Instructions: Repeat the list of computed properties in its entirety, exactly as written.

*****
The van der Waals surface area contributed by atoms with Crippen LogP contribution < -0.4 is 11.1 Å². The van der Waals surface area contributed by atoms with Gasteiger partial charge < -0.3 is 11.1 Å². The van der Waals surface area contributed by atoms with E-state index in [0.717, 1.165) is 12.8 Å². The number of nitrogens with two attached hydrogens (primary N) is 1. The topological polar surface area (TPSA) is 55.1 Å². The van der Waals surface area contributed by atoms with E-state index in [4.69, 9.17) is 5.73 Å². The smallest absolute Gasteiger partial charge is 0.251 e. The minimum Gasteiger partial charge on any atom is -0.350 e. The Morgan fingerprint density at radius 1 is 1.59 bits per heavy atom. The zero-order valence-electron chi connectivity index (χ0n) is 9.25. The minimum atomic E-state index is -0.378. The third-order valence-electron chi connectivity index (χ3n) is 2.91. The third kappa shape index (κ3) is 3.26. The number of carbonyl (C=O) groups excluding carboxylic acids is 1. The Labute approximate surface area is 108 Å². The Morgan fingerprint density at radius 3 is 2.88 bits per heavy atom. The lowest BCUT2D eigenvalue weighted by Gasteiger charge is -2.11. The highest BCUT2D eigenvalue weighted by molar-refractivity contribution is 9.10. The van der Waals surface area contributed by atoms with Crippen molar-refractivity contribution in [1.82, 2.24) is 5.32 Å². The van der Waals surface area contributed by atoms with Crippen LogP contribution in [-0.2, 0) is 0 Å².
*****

The van der Waals surface area contributed by atoms with Crippen LogP contribution < -0.4 is 11.1 Å². The van der Waals surface area contributed by atoms with Gasteiger partial charge < -0.3 is 11.1 Å². The van der Waals surface area contributed by atoms with E-state index in [0.717, 1.165) is 12.8 Å². The number of nitrogens with two attached hydrogens (primary N) is 1. The topological polar surface area (TPSA) is 55.1 Å². The van der Waals surface area contributed by atoms with E-state index in [4.69, 9.17) is 5.73 Å². The smallest absolute Gasteiger partial charge is 0.251 e. The minimum Gasteiger partial charge on any atom is -0.350 e. The Morgan fingerprint density at radius 1 is 1.59 bits per heavy atom. The zero-order valence-electron chi connectivity index (χ0n) is 9.25. The minimum atomic E-state index is -0.378. The third-order valence-electron chi connectivity index (χ3n) is 2.91. The third kappa shape index (κ3) is 3.26. The number of carbonyl (C=O) groups excluding carboxylic acids is 1. The Labute approximate surface area is 108 Å². The Morgan fingerprint density at radius 3 is 2.88 bits per heavy atom. The lowest BCUT2D eigenvalue weighted by Gasteiger charge is -2.11. The highest BCUT2D eigenvalue weighted by molar-refractivity contribution is 9.10. The van der Waals surface area contributed by atoms with Crippen molar-refractivity contribution in [1.82, 2.24) is 5.32 Å². The van der Waals surface area contributed by atoms with Crippen LogP contribution in [-0.2, 0) is 0 Å².